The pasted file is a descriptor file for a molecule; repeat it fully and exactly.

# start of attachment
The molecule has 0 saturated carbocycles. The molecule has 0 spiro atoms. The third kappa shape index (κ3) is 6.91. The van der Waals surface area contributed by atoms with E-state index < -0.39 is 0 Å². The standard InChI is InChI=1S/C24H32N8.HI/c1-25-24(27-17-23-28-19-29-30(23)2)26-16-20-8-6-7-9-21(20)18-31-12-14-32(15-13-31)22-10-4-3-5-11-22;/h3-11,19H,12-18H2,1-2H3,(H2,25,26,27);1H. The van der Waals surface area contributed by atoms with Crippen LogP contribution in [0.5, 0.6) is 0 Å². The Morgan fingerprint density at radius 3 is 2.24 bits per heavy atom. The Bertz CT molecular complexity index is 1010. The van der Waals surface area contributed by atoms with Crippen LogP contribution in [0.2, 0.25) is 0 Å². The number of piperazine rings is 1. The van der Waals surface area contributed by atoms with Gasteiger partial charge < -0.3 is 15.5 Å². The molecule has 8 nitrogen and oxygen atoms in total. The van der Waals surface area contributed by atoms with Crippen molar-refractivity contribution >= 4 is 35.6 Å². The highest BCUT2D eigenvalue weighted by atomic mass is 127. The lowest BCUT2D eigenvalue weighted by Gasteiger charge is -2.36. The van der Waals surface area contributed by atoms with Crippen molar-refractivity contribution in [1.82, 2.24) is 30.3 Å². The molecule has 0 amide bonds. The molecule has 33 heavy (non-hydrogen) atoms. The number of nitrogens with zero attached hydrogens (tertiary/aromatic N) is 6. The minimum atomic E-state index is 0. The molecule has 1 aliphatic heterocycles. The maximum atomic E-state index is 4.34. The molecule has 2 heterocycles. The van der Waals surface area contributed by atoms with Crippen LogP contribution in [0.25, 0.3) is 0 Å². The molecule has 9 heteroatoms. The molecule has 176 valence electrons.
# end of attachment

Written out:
The molecule has 0 saturated carbocycles. The molecule has 0 spiro atoms. The third kappa shape index (κ3) is 6.91. The van der Waals surface area contributed by atoms with E-state index < -0.39 is 0 Å². The standard InChI is InChI=1S/C24H32N8.HI/c1-25-24(27-17-23-28-19-29-30(23)2)26-16-20-8-6-7-9-21(20)18-31-12-14-32(15-13-31)22-10-4-3-5-11-22;/h3-11,19H,12-18H2,1-2H3,(H2,25,26,27);1H. The van der Waals surface area contributed by atoms with Crippen LogP contribution in [0.5, 0.6) is 0 Å². The Morgan fingerprint density at radius 3 is 2.24 bits per heavy atom. The Bertz CT molecular complexity index is 1010. The van der Waals surface area contributed by atoms with Crippen LogP contribution in [0.2, 0.25) is 0 Å². The number of piperazine rings is 1. The van der Waals surface area contributed by atoms with Gasteiger partial charge < -0.3 is 15.5 Å². The molecule has 8 nitrogen and oxygen atoms in total. The van der Waals surface area contributed by atoms with Crippen molar-refractivity contribution >= 4 is 35.6 Å². The highest BCUT2D eigenvalue weighted by atomic mass is 127. The lowest BCUT2D eigenvalue weighted by Gasteiger charge is -2.36. The van der Waals surface area contributed by atoms with Crippen molar-refractivity contribution in [1.82, 2.24) is 30.3 Å². The molecule has 0 amide bonds. The molecule has 33 heavy (non-hydrogen) atoms. The number of nitrogens with zero attached hydrogens (tertiary/aromatic N) is 6. The minimum atomic E-state index is 0. The molecule has 1 aliphatic heterocycles. The maximum atomic E-state index is 4.34. The molecule has 2 heterocycles. The van der Waals surface area contributed by atoms with Crippen LogP contribution in [0.25, 0.3) is 0 Å². The molecule has 9 heteroatoms. The molecule has 176 valence electrons.